This novel can be read on many levels – a story about war, a description of life in the US army in the mid-19th century, a love story. It is a book about identity, patriotism, and friendship; fear and fervour, ugliness and strange beauty; it is bitter-sweet. It is a book written with such beautiful sentences that a dreamlike quality is evoked even in the most awful scenes; I found myself going back and re-reading battle scenes, because of the imagery that Barry uses; I found myself reading too quickly, compelled to find out what happens to Thomas and John, and I found myself almost unbearably moved by the love they had for each other.
I thought Barry’s books were good before this one, but now I believe him to be a truly great writer. I will read this book again and read it more slowly next time.
Nutshell must have the most curious narrator I’ve come across in many years: a nine-month old foetus, pompous and opinionated, yet strangely beguiling. And surely a unique opening sentence:
So here I am, lying upside down in a woman. Arms patiently crossed, waiting, waiting and wondering who I’m in, what I’m in for.
Told from his point of view in the first person, the story line pivots around the foetus being privy to a forbidden relationship and a dastardly plan the couple has devised.
I’ve no choice, my ear is pressed all day and night against the bloody walls. I listen, I make mental notes, and I’m troubled. I’m hearing pillow talk of deadly intent and I’m terrified by what awaits me, by what might draw me in.
A few pages into the book, I wondered how McEwan was going to get away with writing about a foetus who is so knowledgeable about the world and its affairs, but he rather glibly pulls it off by having the unborn baby listen when his mother tunes into the radio, or when she listens to podcasts and audio books, or plays classical music. He learns about good wine when his mother drinks (which she does fairly often) and pontificates in a snobby way about the merits of a good burgundy or Sancerre. He knows contemporary politics, and surmises things he has not seen, such as colours and lightning.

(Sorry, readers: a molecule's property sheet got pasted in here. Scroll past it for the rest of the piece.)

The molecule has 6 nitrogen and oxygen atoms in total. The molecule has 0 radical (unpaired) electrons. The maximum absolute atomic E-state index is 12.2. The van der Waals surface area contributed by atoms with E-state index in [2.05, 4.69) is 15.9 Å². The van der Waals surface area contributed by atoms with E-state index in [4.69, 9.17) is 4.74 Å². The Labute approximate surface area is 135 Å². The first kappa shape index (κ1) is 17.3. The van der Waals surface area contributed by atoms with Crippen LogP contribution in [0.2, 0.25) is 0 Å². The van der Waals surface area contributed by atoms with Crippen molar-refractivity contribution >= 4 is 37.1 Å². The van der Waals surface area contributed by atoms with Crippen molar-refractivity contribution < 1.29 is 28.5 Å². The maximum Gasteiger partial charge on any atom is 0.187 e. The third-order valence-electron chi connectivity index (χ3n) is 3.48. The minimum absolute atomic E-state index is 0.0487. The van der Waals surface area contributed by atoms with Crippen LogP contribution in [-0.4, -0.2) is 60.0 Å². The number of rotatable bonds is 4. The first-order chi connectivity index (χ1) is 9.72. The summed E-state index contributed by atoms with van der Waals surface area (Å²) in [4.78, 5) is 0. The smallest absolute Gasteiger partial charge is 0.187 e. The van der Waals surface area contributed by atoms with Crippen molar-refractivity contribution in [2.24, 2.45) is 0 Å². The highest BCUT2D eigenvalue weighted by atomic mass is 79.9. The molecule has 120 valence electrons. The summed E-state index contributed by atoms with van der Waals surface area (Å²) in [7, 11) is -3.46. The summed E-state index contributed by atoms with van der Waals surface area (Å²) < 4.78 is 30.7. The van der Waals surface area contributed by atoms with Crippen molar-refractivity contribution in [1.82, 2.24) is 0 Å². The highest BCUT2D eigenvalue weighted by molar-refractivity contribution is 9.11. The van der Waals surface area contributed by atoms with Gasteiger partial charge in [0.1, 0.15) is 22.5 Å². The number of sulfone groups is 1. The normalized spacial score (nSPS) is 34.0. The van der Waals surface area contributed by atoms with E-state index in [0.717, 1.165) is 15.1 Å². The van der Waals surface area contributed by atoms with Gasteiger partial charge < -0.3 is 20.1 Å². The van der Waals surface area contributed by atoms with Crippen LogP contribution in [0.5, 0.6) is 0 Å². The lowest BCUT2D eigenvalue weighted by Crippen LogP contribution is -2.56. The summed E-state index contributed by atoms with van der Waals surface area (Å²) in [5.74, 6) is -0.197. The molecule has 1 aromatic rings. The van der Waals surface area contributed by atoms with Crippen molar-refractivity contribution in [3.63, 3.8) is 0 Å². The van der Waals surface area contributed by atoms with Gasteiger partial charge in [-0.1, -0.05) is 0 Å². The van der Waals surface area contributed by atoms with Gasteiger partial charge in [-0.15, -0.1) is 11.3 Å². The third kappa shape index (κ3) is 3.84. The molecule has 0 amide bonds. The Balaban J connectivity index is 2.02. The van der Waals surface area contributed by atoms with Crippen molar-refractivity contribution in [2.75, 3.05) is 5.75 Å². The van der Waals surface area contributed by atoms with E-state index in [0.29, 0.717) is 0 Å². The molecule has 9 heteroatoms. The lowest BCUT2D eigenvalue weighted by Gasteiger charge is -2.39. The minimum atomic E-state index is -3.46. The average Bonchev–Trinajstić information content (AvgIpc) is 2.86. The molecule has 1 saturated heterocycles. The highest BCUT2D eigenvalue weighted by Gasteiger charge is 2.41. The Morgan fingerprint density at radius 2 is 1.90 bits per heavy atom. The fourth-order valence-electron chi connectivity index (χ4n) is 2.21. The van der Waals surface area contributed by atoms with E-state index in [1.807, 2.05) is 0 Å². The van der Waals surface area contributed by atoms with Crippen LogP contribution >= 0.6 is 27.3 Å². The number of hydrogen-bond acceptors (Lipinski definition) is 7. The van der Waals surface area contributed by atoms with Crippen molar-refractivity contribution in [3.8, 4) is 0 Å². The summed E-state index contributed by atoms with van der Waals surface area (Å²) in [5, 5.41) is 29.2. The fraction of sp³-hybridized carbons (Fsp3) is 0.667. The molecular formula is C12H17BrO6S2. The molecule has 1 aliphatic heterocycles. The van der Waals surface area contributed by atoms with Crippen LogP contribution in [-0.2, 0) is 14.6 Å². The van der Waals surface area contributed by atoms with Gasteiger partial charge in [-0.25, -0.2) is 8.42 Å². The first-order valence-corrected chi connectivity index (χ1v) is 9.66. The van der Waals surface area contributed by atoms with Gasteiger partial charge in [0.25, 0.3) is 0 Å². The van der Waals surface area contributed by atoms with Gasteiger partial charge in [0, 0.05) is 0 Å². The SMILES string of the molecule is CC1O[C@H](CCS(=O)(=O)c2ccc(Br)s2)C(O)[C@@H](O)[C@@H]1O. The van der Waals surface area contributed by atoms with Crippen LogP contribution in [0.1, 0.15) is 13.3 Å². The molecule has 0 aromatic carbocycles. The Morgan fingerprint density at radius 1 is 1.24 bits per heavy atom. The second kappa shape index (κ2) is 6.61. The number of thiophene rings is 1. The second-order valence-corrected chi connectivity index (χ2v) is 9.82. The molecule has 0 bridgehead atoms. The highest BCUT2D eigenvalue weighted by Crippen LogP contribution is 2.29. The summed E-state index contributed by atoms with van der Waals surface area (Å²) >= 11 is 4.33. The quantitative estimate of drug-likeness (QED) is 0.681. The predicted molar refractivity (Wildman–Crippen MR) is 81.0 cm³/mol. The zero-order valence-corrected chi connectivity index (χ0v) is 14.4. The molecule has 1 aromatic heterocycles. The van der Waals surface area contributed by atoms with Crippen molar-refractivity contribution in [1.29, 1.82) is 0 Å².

Thus the foetus talks to us in an adult voice, as a reluctant observer to the plot that is unfolding within earshot and about which he can do nothing to prevent.
The plot is a familiar one to those who know Hamlet, and the epigraph is a quote from Hamlet that gives the novel its title. The mother, Trudy, has kicked her husband, John, a gormless poet, out of the house (John’s family home), even though she is pregnant with his child. She is now in a relationship with Claude, John’s banal brother, described by the narrator as thus:
This is Claude as in property developer who composes nothing, invents nothing. He enjoys a thought, speaks it aloud, then later has it again, and – why not? – says it again.
The narrator listens to Trudy and Claude plot against his father, for whom he has developed a tenderness, and whom he is unable to warn. John still visits Trudy at his house, trying to woo her back in a meek manner, oblivious to the plan being devised against him. The narrator, in his distress, mentally pens a letter to his father, finishing it with:
Don’t come down the stairs. Call a carefree goodbye and go. Or if you must come down, decline the fruit drink, stay only long enough to say your farewells. I’ll explain later. Until then, I remain your obedient son …
The book ends with the narrator being born at home, Trudy crying, Claude panicking in disgust, too late to call an ambulance. The birth is described fantastically, the narrator describing his agonising journey into the world: